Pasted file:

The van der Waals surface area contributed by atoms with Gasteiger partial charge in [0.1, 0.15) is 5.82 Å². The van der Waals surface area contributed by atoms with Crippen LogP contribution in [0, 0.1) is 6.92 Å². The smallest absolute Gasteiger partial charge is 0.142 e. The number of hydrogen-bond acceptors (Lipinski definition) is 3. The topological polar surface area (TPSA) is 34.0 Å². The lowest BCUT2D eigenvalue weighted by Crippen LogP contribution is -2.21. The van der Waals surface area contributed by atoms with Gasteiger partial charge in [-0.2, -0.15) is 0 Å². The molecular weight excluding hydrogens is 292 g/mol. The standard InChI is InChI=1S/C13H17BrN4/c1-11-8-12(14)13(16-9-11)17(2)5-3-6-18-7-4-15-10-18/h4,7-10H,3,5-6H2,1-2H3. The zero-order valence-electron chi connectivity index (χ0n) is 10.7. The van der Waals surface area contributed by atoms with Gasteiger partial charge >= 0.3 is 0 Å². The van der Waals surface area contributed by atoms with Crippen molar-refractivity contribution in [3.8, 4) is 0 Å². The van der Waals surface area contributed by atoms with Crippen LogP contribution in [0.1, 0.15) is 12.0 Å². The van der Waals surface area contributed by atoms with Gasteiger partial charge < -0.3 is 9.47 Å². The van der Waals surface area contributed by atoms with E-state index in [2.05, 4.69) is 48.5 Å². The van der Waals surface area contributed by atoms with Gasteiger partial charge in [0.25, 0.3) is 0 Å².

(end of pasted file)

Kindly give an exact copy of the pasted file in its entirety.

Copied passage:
The van der Waals surface area contributed by atoms with Gasteiger partial charge in [0.1, 0.15) is 5.82 Å². The van der Waals surface area contributed by atoms with Crippen LogP contribution in [0, 0.1) is 6.92 Å². The smallest absolute Gasteiger partial charge is 0.142 e. The number of hydrogen-bond acceptors (Lipinski definition) is 3. The topological polar surface area (TPSA) is 34.0 Å². The lowest BCUT2D eigenvalue weighted by Crippen LogP contribution is -2.21. The van der Waals surface area contributed by atoms with Gasteiger partial charge in [-0.2, -0.15) is 0 Å². The molecular weight excluding hydrogens is 292 g/mol. The standard InChI is InChI=1S/C13H17BrN4/c1-11-8-12(14)13(16-9-11)17(2)5-3-6-18-7-4-15-10-18/h4,7-10H,3,5-6H2,1-2H3. The zero-order valence-electron chi connectivity index (χ0n) is 10.7. The van der Waals surface area contributed by atoms with Gasteiger partial charge >= 0.3 is 0 Å². The van der Waals surface area contributed by atoms with Crippen molar-refractivity contribution in [3.8, 4) is 0 Å². The van der Waals surface area contributed by atoms with Crippen LogP contribution in [0.1, 0.15) is 12.0 Å². The van der Waals surface area contributed by atoms with Gasteiger partial charge < -0.3 is 9.47 Å². The van der Waals surface area contributed by atoms with E-state index in [2.05, 4.69) is 48.5 Å². The van der Waals surface area contributed by atoms with Gasteiger partial charge in [0.25, 0.3) is 0 Å².